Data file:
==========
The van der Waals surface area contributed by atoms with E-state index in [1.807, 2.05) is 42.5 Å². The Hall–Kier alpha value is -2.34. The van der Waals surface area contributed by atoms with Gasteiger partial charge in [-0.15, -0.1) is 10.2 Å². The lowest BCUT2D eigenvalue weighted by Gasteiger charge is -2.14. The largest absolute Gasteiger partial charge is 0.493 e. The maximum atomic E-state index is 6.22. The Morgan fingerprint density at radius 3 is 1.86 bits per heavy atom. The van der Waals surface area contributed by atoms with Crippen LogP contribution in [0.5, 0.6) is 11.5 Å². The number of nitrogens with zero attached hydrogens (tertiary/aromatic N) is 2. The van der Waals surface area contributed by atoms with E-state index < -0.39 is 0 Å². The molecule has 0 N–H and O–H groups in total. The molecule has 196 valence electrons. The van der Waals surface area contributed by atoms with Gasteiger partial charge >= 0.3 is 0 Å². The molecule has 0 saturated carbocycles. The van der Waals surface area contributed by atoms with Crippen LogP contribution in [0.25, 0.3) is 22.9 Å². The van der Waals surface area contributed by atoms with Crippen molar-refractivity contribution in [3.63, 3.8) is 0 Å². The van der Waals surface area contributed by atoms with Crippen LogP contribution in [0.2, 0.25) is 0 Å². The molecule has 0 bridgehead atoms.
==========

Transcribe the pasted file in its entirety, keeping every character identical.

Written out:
The van der Waals surface area contributed by atoms with E-state index in [1.807, 2.05) is 42.5 Å². The Hall–Kier alpha value is -2.34. The van der Waals surface area contributed by atoms with Gasteiger partial charge in [-0.15, -0.1) is 10.2 Å². The lowest BCUT2D eigenvalue weighted by Gasteiger charge is -2.14. The largest absolute Gasteiger partial charge is 0.493 e. The maximum atomic E-state index is 6.22. The Morgan fingerprint density at radius 3 is 1.86 bits per heavy atom. The van der Waals surface area contributed by atoms with Crippen LogP contribution in [0.5, 0.6) is 11.5 Å². The number of nitrogens with zero attached hydrogens (tertiary/aromatic N) is 2. The van der Waals surface area contributed by atoms with E-state index < -0.39 is 0 Å². The molecule has 0 N–H and O–H groups in total. The molecule has 196 valence electrons. The van der Waals surface area contributed by atoms with Gasteiger partial charge >= 0.3 is 0 Å². The molecule has 0 saturated carbocycles. The van der Waals surface area contributed by atoms with Crippen LogP contribution in [0.25, 0.3) is 22.9 Å². The van der Waals surface area contributed by atoms with Crippen molar-refractivity contribution in [3.63, 3.8) is 0 Å². The van der Waals surface area contributed by atoms with Crippen LogP contribution in [0.2, 0.25) is 0 Å². The molecule has 0 bridgehead atoms.